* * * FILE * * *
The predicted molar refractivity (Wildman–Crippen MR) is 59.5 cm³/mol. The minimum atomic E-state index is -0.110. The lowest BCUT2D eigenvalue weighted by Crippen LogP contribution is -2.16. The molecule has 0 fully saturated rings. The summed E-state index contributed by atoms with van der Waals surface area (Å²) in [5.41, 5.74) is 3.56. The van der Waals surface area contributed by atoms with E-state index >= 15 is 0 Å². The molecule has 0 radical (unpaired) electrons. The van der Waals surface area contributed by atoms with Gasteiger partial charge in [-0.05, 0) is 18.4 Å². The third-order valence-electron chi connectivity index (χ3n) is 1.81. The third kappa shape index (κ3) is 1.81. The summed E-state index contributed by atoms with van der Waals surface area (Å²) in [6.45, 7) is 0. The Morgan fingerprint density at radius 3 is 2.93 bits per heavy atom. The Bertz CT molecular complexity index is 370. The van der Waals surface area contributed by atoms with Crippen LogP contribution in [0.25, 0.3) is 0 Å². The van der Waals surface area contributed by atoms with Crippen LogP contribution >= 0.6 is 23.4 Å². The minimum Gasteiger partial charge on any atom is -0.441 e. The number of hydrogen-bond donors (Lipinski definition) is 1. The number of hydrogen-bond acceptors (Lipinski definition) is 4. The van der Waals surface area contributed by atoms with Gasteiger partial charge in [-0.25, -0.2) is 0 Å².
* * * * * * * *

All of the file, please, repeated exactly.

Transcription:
The predicted molar refractivity (Wildman–Crippen MR) is 59.5 cm³/mol. The minimum atomic E-state index is -0.110. The lowest BCUT2D eigenvalue weighted by Crippen LogP contribution is -2.16. The molecule has 0 fully saturated rings. The summed E-state index contributed by atoms with van der Waals surface area (Å²) in [5.41, 5.74) is 3.56. The van der Waals surface area contributed by atoms with E-state index >= 15 is 0 Å². The molecule has 0 radical (unpaired) electrons. The van der Waals surface area contributed by atoms with Gasteiger partial charge in [-0.05, 0) is 18.4 Å². The third-order valence-electron chi connectivity index (χ3n) is 1.81. The third kappa shape index (κ3) is 1.81. The summed E-state index contributed by atoms with van der Waals surface area (Å²) in [6.45, 7) is 0. The Morgan fingerprint density at radius 3 is 2.93 bits per heavy atom. The Bertz CT molecular complexity index is 370. The van der Waals surface area contributed by atoms with Crippen LogP contribution in [0.25, 0.3) is 0 Å². The van der Waals surface area contributed by atoms with Crippen LogP contribution >= 0.6 is 23.4 Å². The minimum Gasteiger partial charge on any atom is -0.441 e. The number of hydrogen-bond donors (Lipinski definition) is 1. The number of hydrogen-bond acceptors (Lipinski definition) is 4. The van der Waals surface area contributed by atoms with Gasteiger partial charge in [-0.25, -0.2) is 0 Å².